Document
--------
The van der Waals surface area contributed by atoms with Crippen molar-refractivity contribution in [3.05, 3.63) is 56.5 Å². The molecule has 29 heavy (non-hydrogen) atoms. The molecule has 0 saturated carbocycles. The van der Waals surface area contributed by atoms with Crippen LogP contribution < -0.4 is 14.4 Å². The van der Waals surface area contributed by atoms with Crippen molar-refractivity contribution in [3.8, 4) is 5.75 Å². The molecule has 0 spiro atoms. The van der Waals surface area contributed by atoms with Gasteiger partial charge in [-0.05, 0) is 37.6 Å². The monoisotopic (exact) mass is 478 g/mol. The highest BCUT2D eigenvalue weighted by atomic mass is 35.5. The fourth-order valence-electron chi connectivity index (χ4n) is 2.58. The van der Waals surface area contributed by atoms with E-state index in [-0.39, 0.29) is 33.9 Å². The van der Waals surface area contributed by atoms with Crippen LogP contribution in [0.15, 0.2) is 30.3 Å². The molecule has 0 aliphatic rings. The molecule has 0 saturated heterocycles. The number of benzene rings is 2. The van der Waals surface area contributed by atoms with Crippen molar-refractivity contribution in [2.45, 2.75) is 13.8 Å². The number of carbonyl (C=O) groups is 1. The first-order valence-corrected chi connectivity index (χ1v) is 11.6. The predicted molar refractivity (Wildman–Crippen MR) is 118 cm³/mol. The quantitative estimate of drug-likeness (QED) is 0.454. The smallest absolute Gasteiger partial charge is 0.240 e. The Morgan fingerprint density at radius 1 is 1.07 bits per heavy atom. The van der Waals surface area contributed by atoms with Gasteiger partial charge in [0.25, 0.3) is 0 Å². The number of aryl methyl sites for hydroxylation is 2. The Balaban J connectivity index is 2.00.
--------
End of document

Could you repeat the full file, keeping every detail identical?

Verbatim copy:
The van der Waals surface area contributed by atoms with Crippen molar-refractivity contribution in [3.05, 3.63) is 56.5 Å². The molecule has 29 heavy (non-hydrogen) atoms. The molecule has 0 saturated carbocycles. The van der Waals surface area contributed by atoms with Crippen LogP contribution < -0.4 is 14.4 Å². The van der Waals surface area contributed by atoms with Crippen molar-refractivity contribution in [3.8, 4) is 5.75 Å². The molecule has 0 spiro atoms. The van der Waals surface area contributed by atoms with Gasteiger partial charge in [-0.05, 0) is 37.6 Å². The monoisotopic (exact) mass is 478 g/mol. The highest BCUT2D eigenvalue weighted by atomic mass is 35.5. The fourth-order valence-electron chi connectivity index (χ4n) is 2.58. The van der Waals surface area contributed by atoms with E-state index in [-0.39, 0.29) is 33.9 Å². The van der Waals surface area contributed by atoms with Crippen LogP contribution in [0.15, 0.2) is 30.3 Å². The molecule has 0 aliphatic rings. The molecule has 0 saturated heterocycles. The number of benzene rings is 2. The van der Waals surface area contributed by atoms with Crippen molar-refractivity contribution in [2.45, 2.75) is 13.8 Å². The number of carbonyl (C=O) groups is 1. The first-order valence-corrected chi connectivity index (χ1v) is 11.6. The predicted molar refractivity (Wildman–Crippen MR) is 118 cm³/mol. The quantitative estimate of drug-likeness (QED) is 0.454. The smallest absolute Gasteiger partial charge is 0.240 e. The Morgan fingerprint density at radius 1 is 1.07 bits per heavy atom. The van der Waals surface area contributed by atoms with Gasteiger partial charge in [0.25, 0.3) is 0 Å². The number of aryl methyl sites for hydroxylation is 2. The Balaban J connectivity index is 2.00.